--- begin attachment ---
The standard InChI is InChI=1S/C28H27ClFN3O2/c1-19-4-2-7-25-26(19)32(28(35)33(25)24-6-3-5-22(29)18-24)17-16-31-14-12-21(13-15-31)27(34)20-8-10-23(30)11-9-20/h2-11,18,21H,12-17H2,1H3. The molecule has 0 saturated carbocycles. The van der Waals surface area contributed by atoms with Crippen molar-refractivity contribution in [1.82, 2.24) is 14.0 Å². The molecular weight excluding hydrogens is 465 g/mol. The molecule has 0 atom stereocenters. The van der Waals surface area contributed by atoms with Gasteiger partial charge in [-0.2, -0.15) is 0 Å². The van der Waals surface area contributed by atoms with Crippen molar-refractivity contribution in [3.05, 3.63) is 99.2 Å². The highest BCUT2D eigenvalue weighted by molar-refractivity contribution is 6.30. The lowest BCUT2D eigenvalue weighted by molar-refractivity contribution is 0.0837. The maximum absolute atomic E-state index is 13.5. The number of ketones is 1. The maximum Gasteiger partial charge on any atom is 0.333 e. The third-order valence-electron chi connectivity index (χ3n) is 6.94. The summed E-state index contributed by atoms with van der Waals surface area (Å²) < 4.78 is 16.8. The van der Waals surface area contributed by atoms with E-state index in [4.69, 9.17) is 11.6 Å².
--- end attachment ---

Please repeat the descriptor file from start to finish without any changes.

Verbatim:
The standard InChI is InChI=1S/C28H27ClFN3O2/c1-19-4-2-7-25-26(19)32(28(35)33(25)24-6-3-5-22(29)18-24)17-16-31-14-12-21(13-15-31)27(34)20-8-10-23(30)11-9-20/h2-11,18,21H,12-17H2,1H3. The molecule has 0 saturated carbocycles. The van der Waals surface area contributed by atoms with Crippen molar-refractivity contribution in [1.82, 2.24) is 14.0 Å². The molecular weight excluding hydrogens is 465 g/mol. The molecule has 0 atom stereocenters. The van der Waals surface area contributed by atoms with Gasteiger partial charge in [-0.2, -0.15) is 0 Å². The van der Waals surface area contributed by atoms with Crippen molar-refractivity contribution in [3.05, 3.63) is 99.2 Å². The highest BCUT2D eigenvalue weighted by molar-refractivity contribution is 6.30. The lowest BCUT2D eigenvalue weighted by molar-refractivity contribution is 0.0837. The maximum absolute atomic E-state index is 13.5. The number of ketones is 1. The maximum Gasteiger partial charge on any atom is 0.333 e. The third-order valence-electron chi connectivity index (χ3n) is 6.94. The summed E-state index contributed by atoms with van der Waals surface area (Å²) < 4.78 is 16.8. The van der Waals surface area contributed by atoms with E-state index in [4.69, 9.17) is 11.6 Å².